The Biden administration has officially approved the Crimson Solar Project, a $550 million endeavor that will see solar installed on 2,000 acres of federal land west of Blythe, California, and will have the capacity to power approximately 90,000 homes. But they’re not just betting on solar. The administration also recently approved the Vineyard Wind project to spur investment in wind-powered energy. The offshore initiative will install up to 84 turbines in the Atlantic Ocean off the coast of Martha’s Vineyard and will have the ability to power around 400,000 homes. And in Oregon, the state’s legislature passed House Bill 2021, a groundbreaking climate law that would require the state’s two largest power companies to provide 100 percent emissions-free electricity by 2040.
In early June, the Biden administration announced it will reimplement protections under the Endangered Species Act that were undone or weakened by the Trump administration. The law is credited with restoring populations of bald eagles, humpback whales, grizzly bears, and more, and is a significant step in helping endangered species from going extinct. In Singapore, land reclamation, coastal development, and seaport activity have devastated native coral reefs. But — with a little innovation and the help of Legos — scientists are rebuilding and restoring the reefs to their original glory.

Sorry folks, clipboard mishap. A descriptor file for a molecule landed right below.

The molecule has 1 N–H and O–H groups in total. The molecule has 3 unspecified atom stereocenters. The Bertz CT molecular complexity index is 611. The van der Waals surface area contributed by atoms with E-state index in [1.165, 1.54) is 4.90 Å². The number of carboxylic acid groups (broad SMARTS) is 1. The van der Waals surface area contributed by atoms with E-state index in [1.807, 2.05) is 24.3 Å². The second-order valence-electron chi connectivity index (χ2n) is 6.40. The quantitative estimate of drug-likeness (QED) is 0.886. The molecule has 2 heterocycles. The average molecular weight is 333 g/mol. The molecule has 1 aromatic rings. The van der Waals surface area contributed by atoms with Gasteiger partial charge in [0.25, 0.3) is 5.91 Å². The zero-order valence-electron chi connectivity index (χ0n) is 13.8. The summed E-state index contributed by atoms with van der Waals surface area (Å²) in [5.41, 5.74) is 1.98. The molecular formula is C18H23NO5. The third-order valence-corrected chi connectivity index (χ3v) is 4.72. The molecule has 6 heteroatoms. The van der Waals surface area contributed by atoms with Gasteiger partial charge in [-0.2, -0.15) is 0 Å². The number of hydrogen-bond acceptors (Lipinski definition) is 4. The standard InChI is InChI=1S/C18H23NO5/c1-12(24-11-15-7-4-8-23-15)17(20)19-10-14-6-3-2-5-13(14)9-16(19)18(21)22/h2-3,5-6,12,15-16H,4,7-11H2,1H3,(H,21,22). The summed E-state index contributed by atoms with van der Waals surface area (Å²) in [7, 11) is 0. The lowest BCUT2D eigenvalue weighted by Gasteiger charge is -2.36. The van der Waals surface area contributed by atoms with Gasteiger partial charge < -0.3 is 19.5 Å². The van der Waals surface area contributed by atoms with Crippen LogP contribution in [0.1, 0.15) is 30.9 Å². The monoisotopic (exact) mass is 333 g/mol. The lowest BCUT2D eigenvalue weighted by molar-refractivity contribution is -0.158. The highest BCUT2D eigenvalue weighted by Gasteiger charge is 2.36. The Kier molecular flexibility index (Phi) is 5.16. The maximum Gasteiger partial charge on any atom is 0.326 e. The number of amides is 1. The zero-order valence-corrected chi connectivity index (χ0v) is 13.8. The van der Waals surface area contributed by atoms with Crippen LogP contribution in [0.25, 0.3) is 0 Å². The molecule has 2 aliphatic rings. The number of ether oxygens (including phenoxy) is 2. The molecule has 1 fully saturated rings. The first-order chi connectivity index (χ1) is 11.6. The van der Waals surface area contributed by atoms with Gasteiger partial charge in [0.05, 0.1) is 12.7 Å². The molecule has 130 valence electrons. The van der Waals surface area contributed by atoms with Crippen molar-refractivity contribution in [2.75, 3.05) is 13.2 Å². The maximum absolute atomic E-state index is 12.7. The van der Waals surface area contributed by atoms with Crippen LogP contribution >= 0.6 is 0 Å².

At the end of May, multinational corporations Shell, Exxon, and Chevron were all dealt crushing blows by the courts and shareholders in what’s being referred to as “Black Wednesday.” A Dutch district court ordered Shell to cut 45 percent of carbon emissions in the next 10 years — a major shift from its prior commitment to cut its “carbon intensity” by 20 percent by 2030 — and to reduce its production of oil and gas by at least a million barrels a day. As for Exxon, shareholders voted to replace two board members with candidates proposed by Engine No 1, a newly founded activist hedge fund that will push the company to lessen its carbon footprint. And at Chevron, more than half of the oil giant’s investors voted in support of a resolution from Dutch campaign group Follow This to require the company to reduce its emissions. This all went down in less than 24 hours.